MOVING PEOPLE: Greg Miller on Dance Parade New York's Insurgent Origins, Evolution Since 2007 and More
Greg Miller worked for 14 years in management for Fortune 500 companies, including Lehman Brothers, Revlon, and Cablevision. Drawing from his love of dance, he stepped into producing and founded Dance Parade in 2006. Miller continues to promote the "One Parade - Many Cultures" vision by including as many artistic and vibrant forms of movement as possible. We managed to catch Miller shortly before the 16th Annual Dance Parade & Festival on Saturday, May 21, 2022.
Photo credits: Jerry Goldman (headshot) and Josef Pinlac (Miller with a fellow dancer)
My earliest memory of dancing is ___________.
when I was 12 years old. It was my summer camp's end-of-the-season dance. I remember awkwardly trying to dance to Saturday Night Fever among other hits from the '70s.
As far as dance idols go, I was first smitten with ___________.
The most expressive part of the body is ___________.
my face — I always wonder why a lot of pros leave this part out.
An event that transformed my life, dance-related or not, was ___________.
dance meditation in an ashram in Pune, India, where I was really given permission to let go and express myself. It was there that I contemplated studying dance ahead of a contemporary dance career. The formal training part never happened, but I woke up to the possibility that dance was a vehicle for fun and mental wellbeing.
A blissful day in my books constitutes ___________.
two hours' worth of dancing to great music with my 5Rhythms dance community.
___________ is underrated.
World cultural dance
___________ is overrated.
My favorite type of apparel to move in is ___________.
My personal motto is ___________.
life is short and death is long.
If I woke up one morning and miraculously found that I had become the ‘grand master’ of one dance, it would be ___________.
Salsa on roller skates!
The idea for Dance Parade came about when ___________.
I attended the Art Parade put on by the Deitch Projects in Soho. I adored dance and asked the question, if there's an Art Parade,' why can't there be a Dance Parade? It was happening at the same time when the State Supreme Court was hearing the case of the NYC Cabaret Law. And it made sense to have the first parade be a dance protest in support of the dancers who brought the case, including Peter Martins from NYCB.
Compared to the first parade in 2007, Dance Parade 2022 is ___________.
much better attended by dance students of all ages, artistic and cultural organizations.
Each year’s parade performers are selected by way of ___________.
simply knowing that Dance Parade is open to everyone, so long as they dance! It is DanceFest, the five stage festival that follows the parade, that is a curated event — this happens at Tompkins Square Park. A seven member curatorial committee reviews applications and awards stipends to over 75 selected art organizations.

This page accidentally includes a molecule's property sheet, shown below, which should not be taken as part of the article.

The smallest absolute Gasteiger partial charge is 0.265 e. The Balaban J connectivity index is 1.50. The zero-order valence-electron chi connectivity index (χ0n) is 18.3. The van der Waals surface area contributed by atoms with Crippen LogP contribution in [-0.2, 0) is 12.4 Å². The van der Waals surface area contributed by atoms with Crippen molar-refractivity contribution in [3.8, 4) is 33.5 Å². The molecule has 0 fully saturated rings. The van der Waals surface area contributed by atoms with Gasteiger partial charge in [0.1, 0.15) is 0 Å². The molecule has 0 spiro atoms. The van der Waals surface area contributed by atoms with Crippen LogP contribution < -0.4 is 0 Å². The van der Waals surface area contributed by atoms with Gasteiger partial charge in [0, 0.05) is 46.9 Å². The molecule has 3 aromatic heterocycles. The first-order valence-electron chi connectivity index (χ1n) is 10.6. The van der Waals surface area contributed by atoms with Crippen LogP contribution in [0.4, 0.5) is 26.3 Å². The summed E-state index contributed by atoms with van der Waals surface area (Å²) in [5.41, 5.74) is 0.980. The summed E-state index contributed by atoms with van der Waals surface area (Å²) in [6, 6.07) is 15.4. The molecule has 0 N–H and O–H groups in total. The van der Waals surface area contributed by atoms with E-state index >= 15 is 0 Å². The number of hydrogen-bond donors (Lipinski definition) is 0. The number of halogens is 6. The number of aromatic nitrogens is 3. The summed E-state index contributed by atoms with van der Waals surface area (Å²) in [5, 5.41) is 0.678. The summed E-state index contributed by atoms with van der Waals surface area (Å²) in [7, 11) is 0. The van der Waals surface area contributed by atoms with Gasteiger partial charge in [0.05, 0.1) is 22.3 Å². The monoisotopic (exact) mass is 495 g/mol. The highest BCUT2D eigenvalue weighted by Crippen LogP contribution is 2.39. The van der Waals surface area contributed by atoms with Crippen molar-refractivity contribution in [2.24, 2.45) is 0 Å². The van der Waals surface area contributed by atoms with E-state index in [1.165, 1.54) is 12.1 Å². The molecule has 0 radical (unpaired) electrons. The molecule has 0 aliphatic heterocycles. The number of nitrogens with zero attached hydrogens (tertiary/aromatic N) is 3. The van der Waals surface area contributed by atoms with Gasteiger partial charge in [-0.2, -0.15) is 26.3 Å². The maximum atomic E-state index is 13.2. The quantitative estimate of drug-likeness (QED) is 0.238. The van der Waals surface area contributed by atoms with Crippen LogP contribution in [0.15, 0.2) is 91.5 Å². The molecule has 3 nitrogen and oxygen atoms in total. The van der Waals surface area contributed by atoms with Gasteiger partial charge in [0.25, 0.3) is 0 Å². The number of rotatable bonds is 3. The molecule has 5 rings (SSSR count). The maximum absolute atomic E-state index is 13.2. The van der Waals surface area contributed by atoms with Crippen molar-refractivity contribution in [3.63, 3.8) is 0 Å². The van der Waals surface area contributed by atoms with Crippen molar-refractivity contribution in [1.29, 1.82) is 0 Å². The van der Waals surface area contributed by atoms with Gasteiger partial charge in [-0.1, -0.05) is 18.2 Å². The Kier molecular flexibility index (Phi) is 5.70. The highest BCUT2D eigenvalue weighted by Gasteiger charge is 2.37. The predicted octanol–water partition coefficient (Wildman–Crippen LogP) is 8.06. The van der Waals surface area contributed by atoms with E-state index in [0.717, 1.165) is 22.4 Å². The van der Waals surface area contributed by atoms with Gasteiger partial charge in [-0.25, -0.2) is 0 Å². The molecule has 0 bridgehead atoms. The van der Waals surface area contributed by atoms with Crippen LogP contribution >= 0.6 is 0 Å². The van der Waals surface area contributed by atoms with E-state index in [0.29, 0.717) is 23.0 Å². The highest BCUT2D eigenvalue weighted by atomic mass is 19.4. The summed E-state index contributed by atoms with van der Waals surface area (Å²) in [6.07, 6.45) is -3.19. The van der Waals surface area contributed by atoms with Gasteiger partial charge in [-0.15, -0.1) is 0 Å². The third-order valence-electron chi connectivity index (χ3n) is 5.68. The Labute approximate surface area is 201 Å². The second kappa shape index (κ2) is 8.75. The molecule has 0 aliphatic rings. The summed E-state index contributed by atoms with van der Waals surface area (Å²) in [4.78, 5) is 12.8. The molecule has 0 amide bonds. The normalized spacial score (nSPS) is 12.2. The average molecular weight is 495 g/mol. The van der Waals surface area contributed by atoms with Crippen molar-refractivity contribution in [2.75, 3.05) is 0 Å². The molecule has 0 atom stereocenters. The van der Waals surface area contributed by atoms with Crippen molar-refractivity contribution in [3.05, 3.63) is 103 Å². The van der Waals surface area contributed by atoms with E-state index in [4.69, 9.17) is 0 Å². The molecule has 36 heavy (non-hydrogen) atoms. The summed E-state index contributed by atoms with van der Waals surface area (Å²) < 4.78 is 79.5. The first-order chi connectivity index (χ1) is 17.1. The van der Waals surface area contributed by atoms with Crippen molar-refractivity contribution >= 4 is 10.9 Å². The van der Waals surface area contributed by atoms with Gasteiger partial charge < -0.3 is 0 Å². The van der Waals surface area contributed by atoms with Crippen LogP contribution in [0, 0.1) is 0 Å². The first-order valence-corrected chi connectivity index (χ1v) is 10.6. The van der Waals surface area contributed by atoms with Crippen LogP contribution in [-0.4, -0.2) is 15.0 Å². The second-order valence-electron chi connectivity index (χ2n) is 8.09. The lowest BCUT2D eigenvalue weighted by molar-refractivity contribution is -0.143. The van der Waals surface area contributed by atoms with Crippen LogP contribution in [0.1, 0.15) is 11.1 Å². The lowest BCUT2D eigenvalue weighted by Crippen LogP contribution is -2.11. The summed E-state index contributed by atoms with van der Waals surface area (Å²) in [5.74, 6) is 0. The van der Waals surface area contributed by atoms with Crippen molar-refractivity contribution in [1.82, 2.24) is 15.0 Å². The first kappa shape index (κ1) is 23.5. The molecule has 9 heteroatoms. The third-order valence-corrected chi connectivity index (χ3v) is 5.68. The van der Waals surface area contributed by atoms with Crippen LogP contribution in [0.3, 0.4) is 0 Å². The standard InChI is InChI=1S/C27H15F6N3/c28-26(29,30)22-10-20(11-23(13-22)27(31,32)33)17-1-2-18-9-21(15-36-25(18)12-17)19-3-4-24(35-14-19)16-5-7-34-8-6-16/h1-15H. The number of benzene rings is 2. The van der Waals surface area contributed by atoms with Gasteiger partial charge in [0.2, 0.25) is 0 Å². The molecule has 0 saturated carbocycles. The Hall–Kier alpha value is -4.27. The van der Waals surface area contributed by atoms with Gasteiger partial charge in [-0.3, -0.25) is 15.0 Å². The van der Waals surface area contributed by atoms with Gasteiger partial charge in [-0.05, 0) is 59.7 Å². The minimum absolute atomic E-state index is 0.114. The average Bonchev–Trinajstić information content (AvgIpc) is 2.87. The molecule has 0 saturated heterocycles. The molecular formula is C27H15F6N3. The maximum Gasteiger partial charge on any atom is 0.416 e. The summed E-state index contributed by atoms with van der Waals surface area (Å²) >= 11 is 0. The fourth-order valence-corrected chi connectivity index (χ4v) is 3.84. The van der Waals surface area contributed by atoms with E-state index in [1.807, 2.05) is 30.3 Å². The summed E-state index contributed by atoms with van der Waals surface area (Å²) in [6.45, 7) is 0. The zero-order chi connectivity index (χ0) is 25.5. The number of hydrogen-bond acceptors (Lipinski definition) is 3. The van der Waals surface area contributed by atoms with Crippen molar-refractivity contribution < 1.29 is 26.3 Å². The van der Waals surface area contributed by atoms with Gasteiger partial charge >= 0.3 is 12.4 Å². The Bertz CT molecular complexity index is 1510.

This year’s featured dance companies include Freedom Dabka, which ___________.
is a Palestinian cultural dance organization. Each parade features over 100 unique styles of dance and it will be our first time presenting Palestinian dance.
The best feedback I have received about Dance Parade is ___________.
it's best day of the year!
Bet you didn’t know this about NYC: ___________.
There used to be Dance Police — technically the 'Cabaret Task Force' — in the 1990s that fined and shuttered nightclubs and even venues for Tango, Swing and Ballroom. This was the basis for the first Dance Parade — as a form of protest following a State Supreme Court ruling issued by four dancers representing various dance genres.
In conjunction with Create NYC Cultural Plan in 2017, we repealed the administrative requirement for a dance license. Even still, venues need to be zoned for dancing today.
You can make a difference to the aforementioned law by ___________.
signing the petition at legalizedance.org. As a society, we need to recognize that dance is a healthy activity that needs to be supported.
Oh, and if you're caught not dancing at Dance Parade, our NYDP (New York City Dance Police) will cite you for a non-moving violation and summon you to the After Party at Nublu!
Covid has taught me that ___________.
you can make lemons out of lemonade. We made a film called The Resilience of Dance through the Pandemic featuring Alvin Ailey, Urban Bush Women, Buglisi Dance Theater, Heidi Latsky Dance, and the Dance Theatre of Harlem, among others, that we're really proud of.
Outside of dance, my three greatest pleasures are ___________.
hiking in nature, biking around the city and attending live music performances.
When people look back at my legacy, I’d like them to think, “Man, that Greg Miller was ___________.
fun to dance with!